Cash handouts were given to girls who continue in school, and a one-time cash transfer of Rs 25,000 for further studies or for getting married. Stipends for Dalit scholars; old-age pensions for women, folk artists were given, along with a cash handout to cover funeral costs. These schemes have been making a difference in the lives of several poor people.
The cash-handout scheme also has an economic impact on society. In a recent piece in Anandabazar Patrika, Maitreesh Ghatak, professor of economics at the London School of Economics (LSE), explained that in the past decade, the state rural consumption increased owing to various grant schemes of the government (Kanyashree, Krishak Bandhu, Yubashree). Ghatak also said that West Bengal’s success in reducing poverty over the past two decades has been similar, its success is greater than that of the rest of the country, and it is very clear in the last decade.
After the first lockdown was lifted last year, The Wire visited Purulia, one of the most backward districts of the state. Fifty-six-year-old Deben Sahis, who has a family of five, said, “Now we are alive because of the rice given by the state government, without that we would be dead by now.”
Even though Purulia largely voted for BJP, in this election TMC recovered some of its lost ground. In 2019, BJP was leading in all nine assembly segments of the district. But in the just-concluded assembly election, BJP came down to six seats and TMC bagged three seats from the district.
With the ‘Duare Sarkar’ campaign, TMC managed to take the welfare model one step further. A 60-day campaign for the delivery of specific 12 schemes of the state government to the people through outreach camps was organised at the level of gram panchayat and municipal wards. The campaign benefited a huge number of people across the state.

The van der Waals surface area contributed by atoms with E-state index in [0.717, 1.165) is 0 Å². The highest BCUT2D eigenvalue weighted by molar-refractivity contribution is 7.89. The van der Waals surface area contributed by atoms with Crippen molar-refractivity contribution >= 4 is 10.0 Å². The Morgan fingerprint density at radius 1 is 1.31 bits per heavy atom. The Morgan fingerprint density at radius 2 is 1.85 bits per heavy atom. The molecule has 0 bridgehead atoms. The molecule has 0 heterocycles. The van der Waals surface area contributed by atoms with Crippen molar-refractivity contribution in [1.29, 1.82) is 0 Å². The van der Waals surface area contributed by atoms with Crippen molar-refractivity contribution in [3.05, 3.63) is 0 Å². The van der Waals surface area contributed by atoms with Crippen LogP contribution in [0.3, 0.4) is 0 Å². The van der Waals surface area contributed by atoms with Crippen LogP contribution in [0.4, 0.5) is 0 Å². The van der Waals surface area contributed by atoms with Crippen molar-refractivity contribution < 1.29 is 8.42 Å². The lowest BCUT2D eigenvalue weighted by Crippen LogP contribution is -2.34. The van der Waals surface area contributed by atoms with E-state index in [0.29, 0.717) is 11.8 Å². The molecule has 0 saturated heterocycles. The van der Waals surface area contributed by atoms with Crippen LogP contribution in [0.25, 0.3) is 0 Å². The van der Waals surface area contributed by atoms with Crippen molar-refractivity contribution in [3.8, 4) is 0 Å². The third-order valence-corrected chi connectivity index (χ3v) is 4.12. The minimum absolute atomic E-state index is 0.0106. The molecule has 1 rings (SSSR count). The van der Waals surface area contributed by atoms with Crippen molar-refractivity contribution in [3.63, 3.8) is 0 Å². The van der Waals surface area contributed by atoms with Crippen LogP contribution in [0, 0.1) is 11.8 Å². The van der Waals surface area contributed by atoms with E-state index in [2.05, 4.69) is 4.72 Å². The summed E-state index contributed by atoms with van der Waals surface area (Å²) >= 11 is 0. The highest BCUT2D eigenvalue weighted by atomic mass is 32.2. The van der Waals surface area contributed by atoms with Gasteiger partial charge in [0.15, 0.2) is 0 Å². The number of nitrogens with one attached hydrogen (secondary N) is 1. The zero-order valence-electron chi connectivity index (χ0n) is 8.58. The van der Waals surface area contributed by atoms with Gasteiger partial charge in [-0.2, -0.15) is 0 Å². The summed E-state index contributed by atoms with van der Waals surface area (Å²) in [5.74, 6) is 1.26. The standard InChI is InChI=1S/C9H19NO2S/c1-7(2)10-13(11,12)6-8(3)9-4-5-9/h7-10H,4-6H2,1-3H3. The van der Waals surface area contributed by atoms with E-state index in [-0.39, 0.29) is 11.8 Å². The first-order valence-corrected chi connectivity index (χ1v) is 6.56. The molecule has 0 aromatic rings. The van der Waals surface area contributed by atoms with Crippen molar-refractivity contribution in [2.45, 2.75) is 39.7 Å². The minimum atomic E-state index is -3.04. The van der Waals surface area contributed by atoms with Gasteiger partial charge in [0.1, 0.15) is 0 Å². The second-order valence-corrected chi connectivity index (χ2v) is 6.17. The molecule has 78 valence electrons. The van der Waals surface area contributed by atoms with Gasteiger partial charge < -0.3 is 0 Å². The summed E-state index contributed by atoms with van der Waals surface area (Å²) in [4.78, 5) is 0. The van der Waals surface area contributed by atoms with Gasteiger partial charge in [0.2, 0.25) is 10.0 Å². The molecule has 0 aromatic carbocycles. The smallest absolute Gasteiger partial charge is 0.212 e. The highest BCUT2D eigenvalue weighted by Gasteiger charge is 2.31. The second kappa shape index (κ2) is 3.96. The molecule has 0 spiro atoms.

The single biggest factor which helped TMC sweep the assembly election is the party’s organisational strength.
As political scientist Dwaipayan Bhattacharyya described Bengal as a ‘party-society’ – party indeed remains the elementary institution of rural life in the state. Also, Bengal has witnessed a transformation from ‘party society’ to ‘identity politics’. However, the party still remains crucial.
The stronger party takes it all in Bengal. BJP appears no match for TMC in terms of the strength of the party. The saffron party lacks cadres, visibility and on the ground presence in most parts of the state. This is the primary reason for the cancellation of dozens of public meetings by home minister Amit Shah and party president J.P. Nadda. Some rallies by BJP star campaigner Adityanath, Smriti Irani, and Dharmendra Pradhan witnessed paltry crowds.
Similarly, the BJP’s rally on March 7 at the iconic Brigade Parade Grounds in Kolkata, which had a galaxy of BJP leaders speaking before Prime Minister Narendra Modi addressed the gathering, saw a modest crowd. Large portions of the field, on both sides of the main stage, remained empty. However, right before Modi’s chopper landed at the nearby Race Course, the size of the crowd swelled marginally.